He [Evans Wadongo] has no time for Kenya's political class, accusing them of "wanting people to remain poor so that they can stay in power". _POVery like the US political class of the past 2 years.
If we were to choose between Kenyans for president of the US, perhaps it would be better to choose one who has demonstrated the ability to solve real world problems, and a genuine desire and competence to help people.
As a child growing up in west Kenya, Wadongo struggled to do his homework by kerosene lamp. He was caned at school if his family ran out of fuel for the lamp, and he permanently damaged his eyesight by sitting over the smoky fumes when they did have kerosene.Clever problem solvers are far more in demand than clever con men and jive artists, such as many members of the US political class. Society should aim to produce far more actual problem solvers.
But his father, whom he describes as a teacher who was "very strict" and "my greatest inspiration", saw that he completed his studies and made it into university.
Once there, Wadongo started wondering how to improve conditions for children in communities similar to his home village -- and there are many. Though Kenya is one of the richest countries in east Africa, more than half the population lives on less than a dollar a day.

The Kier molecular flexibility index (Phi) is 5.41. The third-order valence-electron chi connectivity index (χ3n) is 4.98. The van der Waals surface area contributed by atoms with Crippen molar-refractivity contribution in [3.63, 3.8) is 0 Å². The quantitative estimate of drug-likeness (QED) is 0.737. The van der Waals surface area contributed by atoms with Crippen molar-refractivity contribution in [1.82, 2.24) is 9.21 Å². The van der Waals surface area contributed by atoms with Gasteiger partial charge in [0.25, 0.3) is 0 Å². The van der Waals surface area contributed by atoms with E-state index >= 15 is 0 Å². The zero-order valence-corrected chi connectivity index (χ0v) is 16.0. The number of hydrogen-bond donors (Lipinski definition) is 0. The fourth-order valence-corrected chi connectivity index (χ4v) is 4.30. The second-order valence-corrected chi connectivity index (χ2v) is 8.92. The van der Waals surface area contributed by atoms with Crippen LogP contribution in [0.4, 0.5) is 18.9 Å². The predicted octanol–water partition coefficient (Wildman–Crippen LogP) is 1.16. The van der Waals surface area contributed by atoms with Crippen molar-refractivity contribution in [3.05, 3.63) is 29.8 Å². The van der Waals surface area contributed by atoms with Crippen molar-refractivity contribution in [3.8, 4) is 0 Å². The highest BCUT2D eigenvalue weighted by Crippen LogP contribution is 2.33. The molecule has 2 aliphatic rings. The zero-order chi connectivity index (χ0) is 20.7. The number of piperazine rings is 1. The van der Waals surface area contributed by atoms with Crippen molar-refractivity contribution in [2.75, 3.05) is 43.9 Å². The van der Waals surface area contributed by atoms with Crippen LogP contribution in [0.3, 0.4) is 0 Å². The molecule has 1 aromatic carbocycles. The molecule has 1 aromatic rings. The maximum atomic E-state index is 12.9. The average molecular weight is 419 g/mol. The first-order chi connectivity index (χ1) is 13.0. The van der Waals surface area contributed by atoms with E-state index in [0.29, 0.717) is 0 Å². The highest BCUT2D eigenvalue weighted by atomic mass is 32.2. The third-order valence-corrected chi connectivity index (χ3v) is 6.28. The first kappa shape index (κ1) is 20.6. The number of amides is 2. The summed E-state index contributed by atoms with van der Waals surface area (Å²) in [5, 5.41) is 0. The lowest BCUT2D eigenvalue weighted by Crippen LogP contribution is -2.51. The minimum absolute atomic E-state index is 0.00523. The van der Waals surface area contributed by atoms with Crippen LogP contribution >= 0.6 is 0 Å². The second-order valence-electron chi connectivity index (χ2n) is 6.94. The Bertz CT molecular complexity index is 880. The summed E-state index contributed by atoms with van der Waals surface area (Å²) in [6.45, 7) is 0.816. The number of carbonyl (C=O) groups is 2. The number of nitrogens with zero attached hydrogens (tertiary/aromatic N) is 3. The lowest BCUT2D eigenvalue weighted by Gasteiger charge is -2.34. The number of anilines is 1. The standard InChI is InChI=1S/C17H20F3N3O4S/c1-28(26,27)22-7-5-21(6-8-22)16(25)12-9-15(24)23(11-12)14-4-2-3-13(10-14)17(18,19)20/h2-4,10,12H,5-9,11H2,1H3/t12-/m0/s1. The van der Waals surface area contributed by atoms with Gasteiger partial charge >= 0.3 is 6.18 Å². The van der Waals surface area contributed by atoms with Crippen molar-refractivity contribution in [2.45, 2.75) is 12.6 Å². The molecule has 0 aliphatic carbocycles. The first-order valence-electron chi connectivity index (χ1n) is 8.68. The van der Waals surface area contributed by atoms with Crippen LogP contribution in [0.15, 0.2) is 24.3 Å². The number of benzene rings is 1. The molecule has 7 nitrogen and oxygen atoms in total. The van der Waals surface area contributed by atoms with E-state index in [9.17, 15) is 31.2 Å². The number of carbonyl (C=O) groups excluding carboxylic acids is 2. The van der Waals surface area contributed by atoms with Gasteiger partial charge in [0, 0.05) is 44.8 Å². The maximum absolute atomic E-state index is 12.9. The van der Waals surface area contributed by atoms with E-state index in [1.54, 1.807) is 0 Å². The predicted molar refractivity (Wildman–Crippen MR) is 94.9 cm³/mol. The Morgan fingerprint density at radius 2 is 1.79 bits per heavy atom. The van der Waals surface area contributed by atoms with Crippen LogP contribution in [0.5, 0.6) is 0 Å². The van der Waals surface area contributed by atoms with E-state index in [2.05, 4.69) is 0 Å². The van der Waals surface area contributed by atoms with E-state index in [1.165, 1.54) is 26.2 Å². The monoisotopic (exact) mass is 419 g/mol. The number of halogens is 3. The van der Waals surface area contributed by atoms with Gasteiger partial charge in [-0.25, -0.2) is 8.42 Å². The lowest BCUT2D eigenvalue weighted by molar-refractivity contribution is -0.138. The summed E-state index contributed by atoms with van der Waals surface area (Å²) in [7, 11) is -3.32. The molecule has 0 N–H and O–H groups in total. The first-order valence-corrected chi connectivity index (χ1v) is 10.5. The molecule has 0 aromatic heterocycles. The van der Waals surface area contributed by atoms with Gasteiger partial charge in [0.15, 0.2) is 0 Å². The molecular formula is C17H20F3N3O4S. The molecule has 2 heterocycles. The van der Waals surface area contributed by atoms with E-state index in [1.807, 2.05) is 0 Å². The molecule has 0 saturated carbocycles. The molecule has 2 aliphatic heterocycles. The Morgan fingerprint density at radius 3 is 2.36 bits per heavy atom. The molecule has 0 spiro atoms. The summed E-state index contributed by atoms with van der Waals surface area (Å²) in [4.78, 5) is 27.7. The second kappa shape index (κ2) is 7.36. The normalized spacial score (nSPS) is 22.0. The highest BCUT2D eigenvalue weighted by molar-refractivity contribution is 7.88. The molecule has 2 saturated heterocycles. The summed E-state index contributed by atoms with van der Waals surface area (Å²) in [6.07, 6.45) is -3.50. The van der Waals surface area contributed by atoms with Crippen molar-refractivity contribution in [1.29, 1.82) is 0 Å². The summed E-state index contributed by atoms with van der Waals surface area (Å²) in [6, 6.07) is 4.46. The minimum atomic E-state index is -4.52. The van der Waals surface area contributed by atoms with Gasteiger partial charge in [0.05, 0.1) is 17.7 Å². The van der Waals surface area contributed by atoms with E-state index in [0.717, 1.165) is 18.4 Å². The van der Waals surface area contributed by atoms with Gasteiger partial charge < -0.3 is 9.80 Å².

The young man had always wanted to help people but did not have the stomach to go into medicine, so he opted for engineering. He was only 19 when he invented his first solar lamp after using part of his student loan to buy what he needed.
"Then, I never thought it would take off on this scale. I just wanted to take one to my grandma," he recalled.
Some 15,000 lamps have been turned out since production started in 2004, and Wadongo says his goal is to hit 100,000 by 2015.
"I started in the village where I grew up and I saw kids going from primary into high school," he told AFP.
He has no time for Kenya's political class, accusing them of "wanting people to remain poor so that they can stay in power".
For Wadongo, the lamps are not an end in themselves, but rather "a way to lift people out of poverty." _PO